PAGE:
Donate and help a friend

images-2In an interesting move to increase the number of egg and sperm donors, one UK fertility clinic is offering anyone who donates the chance to nominate a friend or family member for a free cycle of IVF treatment. The clinic carried out a survey which found that the thing that motivated donors more than anything else was knowing someone who was having difficulty getting pregnant – so this scheme aims to capitalise on that by offering them the chance to help someone they know as well as someone they don’t!

The clinic, Bourn Hall, has set up a new website for anyone wanting to know more about becoming a donor and potential donors can visit any of the Bourn clinics near Cambridge and Norwich and in Colchester.

You can find out more about the project here 

Louise Brown’s book

If you’ve had IVF, you will have heard of Louise Brown – the first ever IVF baby – and you will also be interested in a new book which chronicles Louise’s life. I was hugely disappointed to have to miss the launch of Louise’s book, held at Bourn Hall, the clinic set up by IVF pioneers Robert Edwards and Patrick Steptoe – but am really looking forward to reading her story in this new book.

In the book, Louise reveals what it was like to be the object of such fascination and media interest from the moment of her birth – and the impact it has had on her and her family. What has always struck me as being so lovely about Louise is that she appears to have been so remarkably unspoilt by what happened to her, and now lives a very un-starry life as a mother of two naturally conceived children of her own. And that’s despite the fact that as a baby she had toured Japan, the USA, Canada and Ireland clocking up 29,425 air miles before she was six months old! International media interest in the story was so intense that journalists camped at the hospital and outside the the family homefor weeks on end and the birth was featured on front pages worldwide. Church leaders and politicians entered into debates about her birth.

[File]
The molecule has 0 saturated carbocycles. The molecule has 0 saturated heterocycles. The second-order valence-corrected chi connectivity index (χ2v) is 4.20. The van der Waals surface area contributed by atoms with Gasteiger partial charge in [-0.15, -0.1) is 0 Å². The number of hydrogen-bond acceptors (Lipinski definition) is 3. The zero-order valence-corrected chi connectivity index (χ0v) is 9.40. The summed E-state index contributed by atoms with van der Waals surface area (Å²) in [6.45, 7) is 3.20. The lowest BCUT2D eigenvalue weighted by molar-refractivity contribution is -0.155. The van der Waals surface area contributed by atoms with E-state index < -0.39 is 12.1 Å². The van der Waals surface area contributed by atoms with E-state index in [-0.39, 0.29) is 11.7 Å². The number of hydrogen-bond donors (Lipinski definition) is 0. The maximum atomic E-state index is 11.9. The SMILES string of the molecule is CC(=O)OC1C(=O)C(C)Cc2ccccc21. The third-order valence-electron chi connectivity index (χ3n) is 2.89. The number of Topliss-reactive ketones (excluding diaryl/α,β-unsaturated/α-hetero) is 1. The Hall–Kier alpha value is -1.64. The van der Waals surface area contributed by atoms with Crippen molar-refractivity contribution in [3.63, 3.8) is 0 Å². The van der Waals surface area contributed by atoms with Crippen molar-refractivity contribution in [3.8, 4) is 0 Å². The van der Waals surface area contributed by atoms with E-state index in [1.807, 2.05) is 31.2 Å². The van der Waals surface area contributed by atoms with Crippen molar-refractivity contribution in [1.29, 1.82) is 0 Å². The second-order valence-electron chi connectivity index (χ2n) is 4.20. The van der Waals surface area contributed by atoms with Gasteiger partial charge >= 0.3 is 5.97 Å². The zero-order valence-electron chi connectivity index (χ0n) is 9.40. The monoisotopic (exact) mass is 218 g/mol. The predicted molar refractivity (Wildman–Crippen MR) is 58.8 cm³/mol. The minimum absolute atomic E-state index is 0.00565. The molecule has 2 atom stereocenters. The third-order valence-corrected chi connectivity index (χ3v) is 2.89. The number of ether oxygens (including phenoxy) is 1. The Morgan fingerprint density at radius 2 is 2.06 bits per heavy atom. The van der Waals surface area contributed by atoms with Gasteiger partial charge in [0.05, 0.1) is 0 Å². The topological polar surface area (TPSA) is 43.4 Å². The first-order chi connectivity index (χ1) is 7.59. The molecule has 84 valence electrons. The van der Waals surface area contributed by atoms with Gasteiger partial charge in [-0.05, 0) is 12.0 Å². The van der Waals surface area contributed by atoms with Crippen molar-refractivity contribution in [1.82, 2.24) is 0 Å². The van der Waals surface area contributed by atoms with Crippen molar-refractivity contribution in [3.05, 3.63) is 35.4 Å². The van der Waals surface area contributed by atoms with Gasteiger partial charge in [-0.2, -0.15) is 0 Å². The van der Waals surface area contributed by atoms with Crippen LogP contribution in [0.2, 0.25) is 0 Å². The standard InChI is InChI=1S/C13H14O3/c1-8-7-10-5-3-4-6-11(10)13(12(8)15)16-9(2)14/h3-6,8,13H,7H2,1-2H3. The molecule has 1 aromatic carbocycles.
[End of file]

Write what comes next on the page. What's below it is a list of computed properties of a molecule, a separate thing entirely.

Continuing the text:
You can buy Louise’s book and find out more about her remarkable story direct from the publisher Bristol Books here 

Are you coming to the Fertility Show this weekend?

header_510_graphicIt’s not too late to get tickets if you are interested in coming along to the Fertility Show this weekend at London’s Olympia – and if you register at Infertility Network UK, which is completely free, you can get a discount on your entrance.

It’s a huge event, and can be rather overwhelming, but what it does present is a unique opportunity to hear some of the country’s leading experts in the field talking about their subject – there’s Dr Allan Pacey on male fertility, Sam Abdalla of the Lister Fertility Clinic on treating women with reduced ovarian reserve and his colleage James Nicopoullos on fertility testing,  Yacoub Khalaf of Guy’s and St Thomas’ on improving the odds of IVF working for you and his colleague Tarek El-Touhky on treatment for older women, Professor Lesley Regan of St Mary’s Hospital will talk about dealing with recurrent miscarriage, Lord Winston will discuss how to deal with a diagnosis of unexplained infertility, Stuart Lavery of IVF Hammersmith is talking about fertility basics and Zita West will cover nutrition and complementary therapies. If you want to find out about any aspect of fertility or treatment, you will find a seminar that will be useful in a schedule of more than fifty different talks from leading experts.

There are also the exhibition stands covering many different aspects of fertility. A number of UK clinics are represented – the Bourn Hall chain of clinics, the fourteen clinics in the CARE fertility chain which now cover many areas of the UK, City Fertility, Create, Guy’s Assisted Conception Unit, Herts and Essex Fertility Centre, Homerton, IVF Hammersmith, King’s College Hospital ACU, the Lister, London Fertility Centre, Newlife and Poundbury Fertility. There are also clinics from across the world, along with complementary therapists, charities and support organisations. This year for the first time the British Fertility Society will have a stand representing the professional bodies involved in fertility, and this is a very welcome development.

The Fertility Show is sometimes criticised for laying bare the commercialisation of the fertility industry, but I think it is most helpful to approach the two-day event understanding that there may well be things that aren’t for you and that you will need to sift out what is most helpful for your individual situation. Look at the list of exhibitors and think about which you might want to make time for.

One often overlooked aspect of the Fertility Show is the sheer numbers of people who come through the doors – there is something very positive to be gained from being with so many other people who are going through similar experiences and who understand how you are feeling. The fact that there are 3.5 million people at any given time in the UK experiencing fertility problems is something that it can be hard to believe if you are feeling isolated and lonely – but being in one place with so many other people who are struggling to conceive can feel unexpectedly empowering.